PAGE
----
The monkeys all started to cry, each thinking of his own mortality. One of them said, ‘Only Buddhas and Immortals do not go to Yama, King of Death. Only they live forever.’

‘Where can I find these Immortals?’ asked the Monkey King.

‘Here on Earth they live in very old caves far to the West.’

‘Tomorrow,’ said the Monkey King, ‘I shall say goodbye to you. I shall go down the mountain and travel to the end of the world. I want to learn to live for all time and to escape from death.’

Next morning, he walked to the sea and sailed in a boat to the borders of the Southern World. There he climbed out on to the beach. And then he walked and walked, through towns and cities, to the West.

On the way, he learned to wear clothes and to behave like a human. But he met humans who wanted only to be rich and famous. He met nobody who worried about his mortality.

One day, he came to the Western Ocean, where he built another boat. Then he sailed to the Western Continent, where he saw a very high and beautiful wooded mountain. At the top of the mountain was the Cave of the Moon and Three Stars, where the Immortal Subodhi lived.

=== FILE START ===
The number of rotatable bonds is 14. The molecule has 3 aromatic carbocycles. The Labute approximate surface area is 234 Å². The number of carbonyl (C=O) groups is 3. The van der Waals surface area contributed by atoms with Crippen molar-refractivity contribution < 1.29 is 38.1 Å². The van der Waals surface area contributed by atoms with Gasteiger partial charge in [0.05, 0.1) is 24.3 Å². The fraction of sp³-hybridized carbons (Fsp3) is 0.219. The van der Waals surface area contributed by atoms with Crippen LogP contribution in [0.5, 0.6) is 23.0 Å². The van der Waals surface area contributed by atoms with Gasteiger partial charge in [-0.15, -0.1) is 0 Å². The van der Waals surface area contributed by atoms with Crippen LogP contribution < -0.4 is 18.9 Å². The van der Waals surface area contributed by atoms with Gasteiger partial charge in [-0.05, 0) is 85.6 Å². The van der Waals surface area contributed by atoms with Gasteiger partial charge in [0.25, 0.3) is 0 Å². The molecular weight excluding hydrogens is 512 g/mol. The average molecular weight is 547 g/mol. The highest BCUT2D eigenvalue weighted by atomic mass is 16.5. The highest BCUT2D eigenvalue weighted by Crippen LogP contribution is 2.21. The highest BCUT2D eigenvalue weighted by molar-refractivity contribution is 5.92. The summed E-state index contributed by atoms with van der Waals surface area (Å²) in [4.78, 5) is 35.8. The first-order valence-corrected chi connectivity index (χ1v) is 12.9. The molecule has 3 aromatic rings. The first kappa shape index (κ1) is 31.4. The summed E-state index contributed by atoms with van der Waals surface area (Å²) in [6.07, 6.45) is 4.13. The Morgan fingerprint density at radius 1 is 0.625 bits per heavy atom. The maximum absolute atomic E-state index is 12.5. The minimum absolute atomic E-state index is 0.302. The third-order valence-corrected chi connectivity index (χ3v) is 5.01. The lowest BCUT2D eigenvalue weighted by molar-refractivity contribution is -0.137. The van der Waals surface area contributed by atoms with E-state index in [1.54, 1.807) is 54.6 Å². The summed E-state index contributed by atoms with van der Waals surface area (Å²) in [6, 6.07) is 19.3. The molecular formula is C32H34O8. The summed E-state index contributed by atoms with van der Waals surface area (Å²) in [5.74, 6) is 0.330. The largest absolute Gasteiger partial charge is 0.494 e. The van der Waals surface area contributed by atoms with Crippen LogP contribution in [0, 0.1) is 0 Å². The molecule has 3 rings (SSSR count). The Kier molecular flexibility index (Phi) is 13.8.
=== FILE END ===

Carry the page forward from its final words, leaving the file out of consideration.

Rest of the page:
Monkey at once bowed and touched the ground with his head three times.

‘Where do you come from?’ asked the Immortal.

‘I am from the Cave of the Water Curtain,’ said Monkey, ‘on the Mountain of Flowers and Fruit in the country of Ao-lai.’

‘That is impossible!’ shouted the Immortal. ‘Between there and here are two oceans and the whole of the Southern Continent. You are lying!’

‘I have sailed across the oceans and walked over the continents for more than ten years,’ said Monkey. ‘At last I have reached here.’

Monkey told the Immortal how he had come from a magic stone. The Immortal thought that Monkey was a natural product of Heaven and Earth, so he agreed to teach him. Monkey jumped up and down with happiness.